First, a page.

MIAMI: An elderly Muslim cleric in the US was convicted on Monday of funneling thousands of dollars to support the Pakistani Taliban terror organisation.
Hafiz Khan, the 77-year-old imam at a Miami mosque, was found guilty of two conspiracy counts and two counts of providing material support to terrorists.
Each charge carries a potential 15-year prison sentence.
Prosecutors built their case largely around hundreds of FBI recordings of conversations in which Khan expressed support for Taliban attacks and discussed sending about USD 50,000 to Pakistan.
There were also recordings in which Khan appeared to back the overthrow of Pakistan's government in favour of strict Islamic law, praised the killing of American military personnel and praised the failed 2010 attempt to detonate a bomb in New York's Times Square.
Khan insisted the money he sent overseas was for family, charity and business reasons -- above all, his religious school, known as a madrassa, in Pakistan's Swat Valley. Khan also said he repeatedly lied about harboring extremist views to obtain USD 1 million from a man who turned out to be an FBI informant wearing a wire to record their talk.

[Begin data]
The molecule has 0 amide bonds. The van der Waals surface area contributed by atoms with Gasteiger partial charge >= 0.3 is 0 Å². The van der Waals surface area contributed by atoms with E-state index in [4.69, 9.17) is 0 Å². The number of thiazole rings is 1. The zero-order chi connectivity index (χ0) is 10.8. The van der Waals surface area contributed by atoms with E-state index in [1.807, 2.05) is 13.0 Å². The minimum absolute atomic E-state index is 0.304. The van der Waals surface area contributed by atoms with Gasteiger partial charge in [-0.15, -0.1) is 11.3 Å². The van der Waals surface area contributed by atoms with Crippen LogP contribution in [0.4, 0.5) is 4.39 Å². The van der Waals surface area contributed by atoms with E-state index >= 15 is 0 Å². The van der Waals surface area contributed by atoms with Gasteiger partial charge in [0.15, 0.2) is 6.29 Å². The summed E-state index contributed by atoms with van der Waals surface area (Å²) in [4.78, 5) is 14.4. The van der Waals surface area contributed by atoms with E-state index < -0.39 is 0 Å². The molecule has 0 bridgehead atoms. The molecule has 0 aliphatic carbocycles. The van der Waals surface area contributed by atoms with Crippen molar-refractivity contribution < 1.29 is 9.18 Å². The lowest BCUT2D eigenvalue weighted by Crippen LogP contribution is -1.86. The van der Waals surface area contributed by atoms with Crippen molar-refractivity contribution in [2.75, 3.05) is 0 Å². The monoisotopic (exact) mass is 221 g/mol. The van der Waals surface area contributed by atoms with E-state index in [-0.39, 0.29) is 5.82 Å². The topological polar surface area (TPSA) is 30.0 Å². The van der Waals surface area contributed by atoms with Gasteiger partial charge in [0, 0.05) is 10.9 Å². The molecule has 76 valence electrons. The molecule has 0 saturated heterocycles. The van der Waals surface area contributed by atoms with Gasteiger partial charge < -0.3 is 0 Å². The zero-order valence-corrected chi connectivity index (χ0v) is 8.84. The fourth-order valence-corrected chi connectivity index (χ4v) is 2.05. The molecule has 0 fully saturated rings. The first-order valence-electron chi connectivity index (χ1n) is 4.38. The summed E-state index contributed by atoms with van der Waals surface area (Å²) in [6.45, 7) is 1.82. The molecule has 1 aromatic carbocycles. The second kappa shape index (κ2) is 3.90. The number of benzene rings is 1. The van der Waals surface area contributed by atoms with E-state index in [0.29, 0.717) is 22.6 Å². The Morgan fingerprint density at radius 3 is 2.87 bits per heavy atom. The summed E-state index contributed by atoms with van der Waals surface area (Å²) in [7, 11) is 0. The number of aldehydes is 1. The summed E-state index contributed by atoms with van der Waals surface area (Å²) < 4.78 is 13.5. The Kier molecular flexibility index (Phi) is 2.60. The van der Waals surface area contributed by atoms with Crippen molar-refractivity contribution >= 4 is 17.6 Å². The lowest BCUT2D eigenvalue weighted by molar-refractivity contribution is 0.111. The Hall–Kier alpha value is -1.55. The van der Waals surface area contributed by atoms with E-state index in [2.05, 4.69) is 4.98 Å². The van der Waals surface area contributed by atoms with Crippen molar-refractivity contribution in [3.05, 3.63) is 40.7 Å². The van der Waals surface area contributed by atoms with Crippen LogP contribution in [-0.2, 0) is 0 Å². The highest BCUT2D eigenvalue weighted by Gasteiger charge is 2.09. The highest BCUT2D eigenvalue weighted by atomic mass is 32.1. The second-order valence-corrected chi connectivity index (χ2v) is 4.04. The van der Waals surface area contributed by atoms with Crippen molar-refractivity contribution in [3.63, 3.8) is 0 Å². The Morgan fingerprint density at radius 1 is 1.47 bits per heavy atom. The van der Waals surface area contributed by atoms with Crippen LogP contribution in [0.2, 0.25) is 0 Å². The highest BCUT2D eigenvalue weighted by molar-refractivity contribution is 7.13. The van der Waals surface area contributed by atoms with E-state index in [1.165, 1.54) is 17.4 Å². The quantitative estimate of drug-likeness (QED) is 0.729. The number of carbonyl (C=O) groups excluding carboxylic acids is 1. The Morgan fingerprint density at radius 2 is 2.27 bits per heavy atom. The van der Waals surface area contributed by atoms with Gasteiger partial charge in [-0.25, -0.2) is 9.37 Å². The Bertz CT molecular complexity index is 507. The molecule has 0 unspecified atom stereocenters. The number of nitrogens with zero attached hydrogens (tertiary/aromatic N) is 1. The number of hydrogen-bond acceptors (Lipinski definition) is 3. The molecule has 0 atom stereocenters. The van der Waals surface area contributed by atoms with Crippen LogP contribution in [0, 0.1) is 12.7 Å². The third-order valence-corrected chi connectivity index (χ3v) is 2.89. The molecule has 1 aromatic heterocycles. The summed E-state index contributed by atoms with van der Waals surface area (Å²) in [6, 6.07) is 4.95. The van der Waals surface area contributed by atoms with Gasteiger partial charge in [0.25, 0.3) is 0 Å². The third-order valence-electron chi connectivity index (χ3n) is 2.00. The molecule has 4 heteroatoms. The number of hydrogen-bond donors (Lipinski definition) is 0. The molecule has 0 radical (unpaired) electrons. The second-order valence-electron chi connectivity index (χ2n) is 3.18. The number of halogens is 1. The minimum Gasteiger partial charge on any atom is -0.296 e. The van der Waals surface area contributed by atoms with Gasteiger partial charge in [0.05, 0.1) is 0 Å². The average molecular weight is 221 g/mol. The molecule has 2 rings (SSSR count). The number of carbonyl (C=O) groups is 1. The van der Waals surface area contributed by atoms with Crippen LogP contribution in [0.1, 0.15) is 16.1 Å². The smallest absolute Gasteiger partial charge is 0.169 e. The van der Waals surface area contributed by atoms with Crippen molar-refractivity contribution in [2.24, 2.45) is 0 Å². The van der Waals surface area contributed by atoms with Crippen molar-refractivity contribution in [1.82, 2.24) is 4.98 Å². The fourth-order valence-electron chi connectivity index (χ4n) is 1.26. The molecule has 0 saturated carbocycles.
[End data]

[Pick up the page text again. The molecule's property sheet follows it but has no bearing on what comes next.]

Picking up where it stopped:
"That is not supporting terrorism," said Khan attorney Khurrum Wahid in a closing argument. "That is an old guy running a scam, who got scammed."
Prosecutors, however, said the purported USD 1 million offers is never heard on any tapes, and no other witnesses testified about its existence. The informant, identified in court papers as Mahmood Siddiqui, did not testify.
"That is an absurd story," Assistant US Attorney John Shipley said. "This whole defense is a lie."
Two of Khan's sons, Izhar and Irfan, were cleared of all charges, and three more defendants have remained free in Pakistan, which does not extradite its citizens to face US criminal charges.
One of those in Pakistan, Ali Rehman, testified via video link that he was not a Taliban fighter, as US prosecutors claim. He said he handled more than USD 30,000 in financial transactions for Khan, mainly to invest in a potato chip factory run by Khan's son-in-law.
After Rehman's testimony, Pakistani authorities shut down the video link from an Islamabad hotel to the Miami courtroom, leaving Khan without the testimony of 10 witnesses on his behalf.